Whenever I'm engaged in small talk at a conference, soiree, or any other miscellaneous function where people talk about what they do (in Washington DC, that happens to be all functions, everywhere), someone invariably responds to my description of my vitae with a well-meaning, "It's so great that you are showing kids that science can be fun!" Of course I appreciate people's enthusiasm in what I do; I firmly believe that science education is the most interesting thing a person can do.
At 140 million miles from Earth, Mars isn't exactly a stone's throw away -- in fact, it takes about nine months (and several billion dollars) to reach the Red Planet via rocket. Although rovers and satellites can teach us a lot, scientist have found a cheaper, more convenient place to study Mars: the Earth.
If you have ever closely studied members of the phylum Echinodermata, you might ponder, "How can I tell a male sea cucumber from a female?" In this case, you would be prudent to accept the wisdom of accomplished scientist of echinoderms Dr. David Pawson who implores, "First you must ask its name." Humorous bits such as this were woven into a week of intensive science exploration that took place at the SSEC's 2015 Biodiversity SSEAT.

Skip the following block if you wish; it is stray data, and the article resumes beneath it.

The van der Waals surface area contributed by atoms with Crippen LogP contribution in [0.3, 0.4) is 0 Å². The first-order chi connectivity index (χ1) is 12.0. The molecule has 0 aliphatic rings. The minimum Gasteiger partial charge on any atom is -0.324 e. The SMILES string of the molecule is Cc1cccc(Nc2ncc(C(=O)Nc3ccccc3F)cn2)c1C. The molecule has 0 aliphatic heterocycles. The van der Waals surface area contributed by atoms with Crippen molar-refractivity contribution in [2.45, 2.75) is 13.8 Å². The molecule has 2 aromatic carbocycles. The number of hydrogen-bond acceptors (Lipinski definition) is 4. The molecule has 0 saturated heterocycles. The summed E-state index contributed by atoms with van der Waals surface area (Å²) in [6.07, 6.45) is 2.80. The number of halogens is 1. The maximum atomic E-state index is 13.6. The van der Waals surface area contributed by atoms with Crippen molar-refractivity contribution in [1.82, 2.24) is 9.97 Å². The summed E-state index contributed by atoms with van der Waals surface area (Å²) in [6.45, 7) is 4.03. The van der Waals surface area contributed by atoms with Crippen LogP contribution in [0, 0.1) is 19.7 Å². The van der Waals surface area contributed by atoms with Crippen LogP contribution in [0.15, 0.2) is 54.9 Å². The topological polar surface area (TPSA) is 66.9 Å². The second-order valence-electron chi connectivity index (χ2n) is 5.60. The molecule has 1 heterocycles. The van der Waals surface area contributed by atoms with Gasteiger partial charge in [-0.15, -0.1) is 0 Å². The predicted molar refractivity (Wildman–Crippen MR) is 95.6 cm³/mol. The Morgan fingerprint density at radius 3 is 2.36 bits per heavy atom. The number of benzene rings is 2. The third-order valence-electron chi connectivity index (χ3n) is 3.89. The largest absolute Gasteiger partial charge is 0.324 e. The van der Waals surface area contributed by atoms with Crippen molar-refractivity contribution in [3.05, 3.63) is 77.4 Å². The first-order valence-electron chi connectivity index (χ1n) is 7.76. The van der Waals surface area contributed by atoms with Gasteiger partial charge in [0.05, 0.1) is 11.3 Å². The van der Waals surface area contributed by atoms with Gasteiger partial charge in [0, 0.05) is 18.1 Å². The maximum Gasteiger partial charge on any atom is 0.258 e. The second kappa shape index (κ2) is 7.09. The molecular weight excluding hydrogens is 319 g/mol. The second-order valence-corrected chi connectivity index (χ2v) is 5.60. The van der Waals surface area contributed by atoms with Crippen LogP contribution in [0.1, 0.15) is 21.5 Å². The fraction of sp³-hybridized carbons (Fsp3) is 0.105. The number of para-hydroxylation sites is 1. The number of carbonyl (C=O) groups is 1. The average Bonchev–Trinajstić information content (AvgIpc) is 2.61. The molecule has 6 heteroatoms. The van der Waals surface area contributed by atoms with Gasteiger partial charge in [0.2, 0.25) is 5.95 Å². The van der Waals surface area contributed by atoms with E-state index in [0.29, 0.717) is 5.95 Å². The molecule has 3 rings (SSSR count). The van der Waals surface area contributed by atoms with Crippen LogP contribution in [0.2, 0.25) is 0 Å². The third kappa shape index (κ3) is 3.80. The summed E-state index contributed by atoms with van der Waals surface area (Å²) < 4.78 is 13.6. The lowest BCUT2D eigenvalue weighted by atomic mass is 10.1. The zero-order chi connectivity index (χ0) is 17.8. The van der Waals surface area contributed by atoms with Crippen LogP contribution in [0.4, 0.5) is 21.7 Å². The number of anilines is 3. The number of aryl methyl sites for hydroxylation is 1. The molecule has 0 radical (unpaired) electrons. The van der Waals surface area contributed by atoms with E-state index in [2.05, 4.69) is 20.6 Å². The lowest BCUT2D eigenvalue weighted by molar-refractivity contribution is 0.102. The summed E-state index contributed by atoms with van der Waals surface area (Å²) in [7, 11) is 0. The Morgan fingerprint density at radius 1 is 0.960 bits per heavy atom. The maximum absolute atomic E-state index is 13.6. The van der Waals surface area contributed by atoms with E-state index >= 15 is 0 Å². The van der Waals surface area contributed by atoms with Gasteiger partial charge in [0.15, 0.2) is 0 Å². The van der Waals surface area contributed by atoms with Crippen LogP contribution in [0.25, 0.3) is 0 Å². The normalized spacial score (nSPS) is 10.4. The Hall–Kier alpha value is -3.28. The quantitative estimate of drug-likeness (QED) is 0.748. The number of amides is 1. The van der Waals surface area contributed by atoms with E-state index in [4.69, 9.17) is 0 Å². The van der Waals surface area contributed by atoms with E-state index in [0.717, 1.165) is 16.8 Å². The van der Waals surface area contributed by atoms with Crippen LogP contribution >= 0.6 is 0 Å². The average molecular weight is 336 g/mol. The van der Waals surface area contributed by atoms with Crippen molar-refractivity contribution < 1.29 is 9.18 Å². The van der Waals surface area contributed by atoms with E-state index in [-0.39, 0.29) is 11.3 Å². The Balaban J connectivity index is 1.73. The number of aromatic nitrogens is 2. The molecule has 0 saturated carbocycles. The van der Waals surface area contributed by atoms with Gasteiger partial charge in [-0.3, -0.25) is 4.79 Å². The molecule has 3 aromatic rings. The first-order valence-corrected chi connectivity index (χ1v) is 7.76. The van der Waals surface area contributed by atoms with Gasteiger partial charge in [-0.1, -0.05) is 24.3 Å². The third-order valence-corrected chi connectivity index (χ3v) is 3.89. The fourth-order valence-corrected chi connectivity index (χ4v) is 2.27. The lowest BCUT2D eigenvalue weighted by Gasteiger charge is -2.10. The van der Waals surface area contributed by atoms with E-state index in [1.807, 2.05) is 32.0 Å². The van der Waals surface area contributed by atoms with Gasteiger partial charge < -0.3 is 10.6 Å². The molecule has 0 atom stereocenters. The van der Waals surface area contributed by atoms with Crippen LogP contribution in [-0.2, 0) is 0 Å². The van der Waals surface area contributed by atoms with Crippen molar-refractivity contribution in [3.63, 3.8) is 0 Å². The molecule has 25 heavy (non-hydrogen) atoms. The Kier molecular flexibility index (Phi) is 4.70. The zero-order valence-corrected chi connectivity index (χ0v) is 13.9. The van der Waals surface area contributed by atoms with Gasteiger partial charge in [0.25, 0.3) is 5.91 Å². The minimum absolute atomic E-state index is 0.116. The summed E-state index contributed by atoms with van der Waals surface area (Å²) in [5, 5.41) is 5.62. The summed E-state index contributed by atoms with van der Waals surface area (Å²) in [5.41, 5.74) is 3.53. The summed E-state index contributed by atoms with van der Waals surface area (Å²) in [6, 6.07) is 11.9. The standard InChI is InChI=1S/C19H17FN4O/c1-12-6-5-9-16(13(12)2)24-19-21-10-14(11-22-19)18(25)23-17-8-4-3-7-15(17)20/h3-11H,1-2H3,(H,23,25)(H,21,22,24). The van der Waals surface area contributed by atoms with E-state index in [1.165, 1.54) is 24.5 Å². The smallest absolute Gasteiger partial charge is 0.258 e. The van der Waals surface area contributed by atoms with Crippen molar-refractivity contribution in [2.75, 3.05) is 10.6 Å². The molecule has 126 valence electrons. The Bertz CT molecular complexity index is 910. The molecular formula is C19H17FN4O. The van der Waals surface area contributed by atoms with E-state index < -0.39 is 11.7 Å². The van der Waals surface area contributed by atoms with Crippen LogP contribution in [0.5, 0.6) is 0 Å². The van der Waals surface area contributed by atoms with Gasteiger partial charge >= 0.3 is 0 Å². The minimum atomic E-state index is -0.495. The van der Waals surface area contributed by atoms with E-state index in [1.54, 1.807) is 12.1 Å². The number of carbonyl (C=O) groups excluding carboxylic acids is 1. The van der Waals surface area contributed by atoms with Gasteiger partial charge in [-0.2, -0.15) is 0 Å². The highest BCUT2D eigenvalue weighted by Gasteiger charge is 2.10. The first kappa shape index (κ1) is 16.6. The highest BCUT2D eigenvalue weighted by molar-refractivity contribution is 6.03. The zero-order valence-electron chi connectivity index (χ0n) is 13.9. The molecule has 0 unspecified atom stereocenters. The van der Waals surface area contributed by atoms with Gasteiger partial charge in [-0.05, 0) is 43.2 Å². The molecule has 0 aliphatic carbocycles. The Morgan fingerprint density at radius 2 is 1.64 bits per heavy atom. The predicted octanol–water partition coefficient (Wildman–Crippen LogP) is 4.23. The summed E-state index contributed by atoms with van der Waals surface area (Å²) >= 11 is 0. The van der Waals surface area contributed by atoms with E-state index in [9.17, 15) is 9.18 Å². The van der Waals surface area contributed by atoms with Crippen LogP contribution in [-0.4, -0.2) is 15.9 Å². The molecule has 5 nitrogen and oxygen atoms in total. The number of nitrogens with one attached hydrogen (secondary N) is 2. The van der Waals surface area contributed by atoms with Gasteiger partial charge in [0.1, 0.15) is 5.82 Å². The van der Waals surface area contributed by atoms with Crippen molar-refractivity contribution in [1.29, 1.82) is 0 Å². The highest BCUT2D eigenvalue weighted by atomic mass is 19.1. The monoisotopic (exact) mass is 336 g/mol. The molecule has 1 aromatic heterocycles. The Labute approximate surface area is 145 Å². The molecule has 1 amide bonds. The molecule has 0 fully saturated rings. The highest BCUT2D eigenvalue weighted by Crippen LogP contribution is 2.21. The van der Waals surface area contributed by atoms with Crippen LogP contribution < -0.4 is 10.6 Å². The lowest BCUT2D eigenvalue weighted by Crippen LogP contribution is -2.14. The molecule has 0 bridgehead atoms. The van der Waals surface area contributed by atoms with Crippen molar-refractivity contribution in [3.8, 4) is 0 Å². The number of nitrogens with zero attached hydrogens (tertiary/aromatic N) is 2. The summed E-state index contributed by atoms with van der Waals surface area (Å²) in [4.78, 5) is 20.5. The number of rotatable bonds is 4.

"Here's the deal, Jack. Children need to find ways to make sense of the world around them -- we all do." --Gummerson
If you've seen Good Thinking!, SSEC's new web series on "the science of teaching science", you've probably seen Gummerson -- and perhaps wondered who (or what), exactly, he is?
Dr. Jennifer Stern is a Space Scientist at the NASA Goddard Space Flight Center in Greenbelt, Maryland. Katya Vines, a Science Curriculum Developer at the Smithsonian Science Education Center, recently interviewed Jen about her role on the Mars Curiosity Rover team and her path to becoming a space scientist. Some of Jen's answers may surprise you!
What was your favorite class in school?
On America's first Fourth of July celebration in 1777, fireworks were one color: orange. There were no elaborate sparkles, no red, white, and blue stars -- nothing more than a few glorified (although uplifting) explosions in the sky.
As it turns out, although we've been lighting fireworks for the last 2000 years or so, modern fireworks were only invented in the 1830s -- so, what were they like before then? When Henry VII had fireworks at his wedding in 1486, how did they look? How have fireworks and the science behind them evolved throughout history?